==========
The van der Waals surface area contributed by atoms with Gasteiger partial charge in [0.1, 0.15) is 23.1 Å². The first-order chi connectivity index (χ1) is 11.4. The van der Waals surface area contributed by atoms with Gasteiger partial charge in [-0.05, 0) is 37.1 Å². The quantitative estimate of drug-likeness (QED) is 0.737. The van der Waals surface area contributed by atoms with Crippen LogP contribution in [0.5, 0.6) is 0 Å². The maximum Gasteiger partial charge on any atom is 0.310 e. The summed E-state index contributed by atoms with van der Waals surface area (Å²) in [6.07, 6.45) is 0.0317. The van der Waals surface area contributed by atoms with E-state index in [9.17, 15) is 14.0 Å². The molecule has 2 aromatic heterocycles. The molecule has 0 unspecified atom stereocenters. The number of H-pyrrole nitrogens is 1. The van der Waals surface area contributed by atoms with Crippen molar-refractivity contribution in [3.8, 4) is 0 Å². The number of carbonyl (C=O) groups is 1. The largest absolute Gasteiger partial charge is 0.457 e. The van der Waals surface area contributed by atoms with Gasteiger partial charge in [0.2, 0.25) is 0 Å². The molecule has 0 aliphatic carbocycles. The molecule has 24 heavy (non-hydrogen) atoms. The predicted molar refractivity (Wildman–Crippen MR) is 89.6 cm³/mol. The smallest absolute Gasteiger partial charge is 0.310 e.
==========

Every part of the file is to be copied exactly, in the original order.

The van der Waals surface area contributed by atoms with Gasteiger partial charge in [0.1, 0.15) is 23.1 Å². The first-order chi connectivity index (χ1) is 11.4. The van der Waals surface area contributed by atoms with Gasteiger partial charge in [-0.05, 0) is 37.1 Å². The quantitative estimate of drug-likeness (QED) is 0.737. The van der Waals surface area contributed by atoms with Crippen LogP contribution in [0.5, 0.6) is 0 Å². The maximum Gasteiger partial charge on any atom is 0.310 e. The summed E-state index contributed by atoms with van der Waals surface area (Å²) in [6.07, 6.45) is 0.0317. The van der Waals surface area contributed by atoms with E-state index in [9.17, 15) is 14.0 Å². The molecule has 2 aromatic heterocycles. The molecule has 0 unspecified atom stereocenters. The number of H-pyrrole nitrogens is 1. The van der Waals surface area contributed by atoms with Crippen molar-refractivity contribution in [3.8, 4) is 0 Å². The number of carbonyl (C=O) groups is 1. The largest absolute Gasteiger partial charge is 0.457 e. The van der Waals surface area contributed by atoms with Gasteiger partial charge in [0.2, 0.25) is 0 Å². The molecule has 0 aliphatic carbocycles. The molecule has 24 heavy (non-hydrogen) atoms. The predicted molar refractivity (Wildman–Crippen MR) is 89.6 cm³/mol. The smallest absolute Gasteiger partial charge is 0.310 e.